Jazz has famously been described as the sound of surprise, but Sumi Tonooka makes a vivid case for the way jazz careers can evolve in astonishing directions. As a veteran improviser, the Philadelphia pianist, composer, and bandleader knows all about navigating unexpected twists and turns on the bandstand. Now she’s in the midst of an unanticipated career swerve that has taken her deep into new territory as a composer.
For much of her career Tonooka (pronounced To-NO-O-ka) has thrived in the trio context, performing around the world with a series of consummate ensembles that were often anchored by bass maestro Rufus Reid. But over the past decade she’s been awarded a series of increasingly ambitious commissions involving leading chamber ensembles, symphonies and fellow jazz explorers. It’s a development that she “didn’t see coming,” Tonooka says. “Now I’m smitten with the orchestra, the sound potential. I’m realizing that I have something I can bring to this tradition.”
In many ways 2023 has been a banner year for Tonooka. She was named a 2023 recipient of a prestigious Pew Fellowship. The San Francisco Conservatory of Music Orchestra premiered her “Only the Midnight Sky and Silent Stars,” a work commissioned by the Emerging Black Composers Project. And after the in-person premiere of “Under the Surface” with the Alchemy Sound Project collective at The Painted Bride in Philadelphia, she toured the West Coast with the jazz chamber ensemble. The work and tour were supported by a Chamber Music America, New Jazz Works Grant and South Arts Jazz Roads grant.
Since emerging on the Philadelphia scene in the 1970s Tonooka has covered a lot of ground, geographically, stylistically and emotionally, encompassing stints in Boston, Detroit, New York and Seattle. While once again ensconced in Philly’s vital jazz scene, she’s put down creative roots everywhere she’s lived, developing a polymorphous body of work that has drawn numerous accolades from jazz writers and fellow musicians.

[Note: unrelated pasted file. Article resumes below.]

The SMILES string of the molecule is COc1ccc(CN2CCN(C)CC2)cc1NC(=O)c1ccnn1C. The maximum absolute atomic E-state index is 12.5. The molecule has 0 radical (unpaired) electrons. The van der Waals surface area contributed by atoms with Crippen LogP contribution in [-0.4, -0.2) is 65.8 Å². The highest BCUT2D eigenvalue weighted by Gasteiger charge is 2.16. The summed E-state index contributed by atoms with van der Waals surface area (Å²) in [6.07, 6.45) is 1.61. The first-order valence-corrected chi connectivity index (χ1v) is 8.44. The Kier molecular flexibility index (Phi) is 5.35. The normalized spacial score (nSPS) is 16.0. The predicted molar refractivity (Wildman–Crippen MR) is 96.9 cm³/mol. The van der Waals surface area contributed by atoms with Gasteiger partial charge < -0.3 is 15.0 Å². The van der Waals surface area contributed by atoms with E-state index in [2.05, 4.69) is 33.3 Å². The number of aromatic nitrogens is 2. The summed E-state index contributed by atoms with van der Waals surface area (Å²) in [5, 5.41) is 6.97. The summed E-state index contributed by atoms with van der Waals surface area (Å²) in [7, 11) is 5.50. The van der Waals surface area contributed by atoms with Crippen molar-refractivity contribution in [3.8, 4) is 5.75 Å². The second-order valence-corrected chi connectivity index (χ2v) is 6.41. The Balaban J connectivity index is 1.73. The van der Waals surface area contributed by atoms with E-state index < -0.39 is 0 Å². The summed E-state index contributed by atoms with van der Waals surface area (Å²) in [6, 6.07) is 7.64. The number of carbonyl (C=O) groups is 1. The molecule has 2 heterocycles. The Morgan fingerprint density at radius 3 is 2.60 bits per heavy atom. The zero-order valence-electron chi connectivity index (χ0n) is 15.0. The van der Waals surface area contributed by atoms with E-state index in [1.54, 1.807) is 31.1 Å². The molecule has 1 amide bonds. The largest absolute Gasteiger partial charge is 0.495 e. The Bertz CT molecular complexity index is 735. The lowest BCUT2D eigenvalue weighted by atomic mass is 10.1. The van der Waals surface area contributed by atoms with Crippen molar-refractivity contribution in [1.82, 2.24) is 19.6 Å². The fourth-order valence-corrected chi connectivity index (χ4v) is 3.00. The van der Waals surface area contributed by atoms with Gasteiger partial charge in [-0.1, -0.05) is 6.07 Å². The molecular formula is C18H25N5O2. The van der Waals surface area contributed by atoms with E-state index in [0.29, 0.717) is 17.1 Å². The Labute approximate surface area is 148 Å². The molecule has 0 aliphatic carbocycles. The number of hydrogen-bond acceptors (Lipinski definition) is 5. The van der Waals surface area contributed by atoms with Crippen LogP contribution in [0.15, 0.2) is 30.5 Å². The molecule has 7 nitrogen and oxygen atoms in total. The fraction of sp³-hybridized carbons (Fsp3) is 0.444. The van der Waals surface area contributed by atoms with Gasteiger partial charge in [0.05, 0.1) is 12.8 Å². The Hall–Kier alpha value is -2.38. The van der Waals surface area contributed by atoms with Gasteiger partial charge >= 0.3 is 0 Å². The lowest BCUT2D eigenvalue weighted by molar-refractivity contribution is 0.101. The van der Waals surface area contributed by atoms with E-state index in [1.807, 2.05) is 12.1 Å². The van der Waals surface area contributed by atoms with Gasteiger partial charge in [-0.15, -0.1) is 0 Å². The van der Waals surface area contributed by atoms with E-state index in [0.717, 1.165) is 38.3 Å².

In addition to her symphonic and chamber works, jazz recordings and performances, Tonooka has composed more than 20 film scores, including Lise Yasui’s Academy Award-nominated “Family Gathering” and most recently Carol Bash’s Mary Lou Williams, the Lady Who Swings the Band and Phil Bertelson’s The Picture Taker.
Her journey into symphonic writing started in 2013 when she was one of 38 jazz composers selected to participate in the Jazz Composers Orchestra Intensive, (JCOI) a Doris Duke Charitable Foundation-backed program created through Columbia University, UCLA’s Herb Albert School of Music and EarShot Orchestra Readings to support and foster new works for orchestra by jazz composers. “They told us we need you,” she recalls. “That there’s never been a worse time for orchestras, but there’s never been a better time for jazz composers to be coming into this arena. I was very skeptical.”
Despite her qualms, Tonooka jumped in and the JCOI led to her first symphonic work, the yin/yang-inspired “Full Circle,” which the American Composers Orchestra premiered in New York City. Several conductors were duly impressed, and new assignments followed. Seeking to integrate her life as a jazz artist into her new passion, Tonooka wrote the concerto for orchestra and her West Coast jazz trio “For Malala” dedicated to Pakistani education activist Malala Yousafzai. Seattle’s Northwest Symphony Orchestra premiered the piece.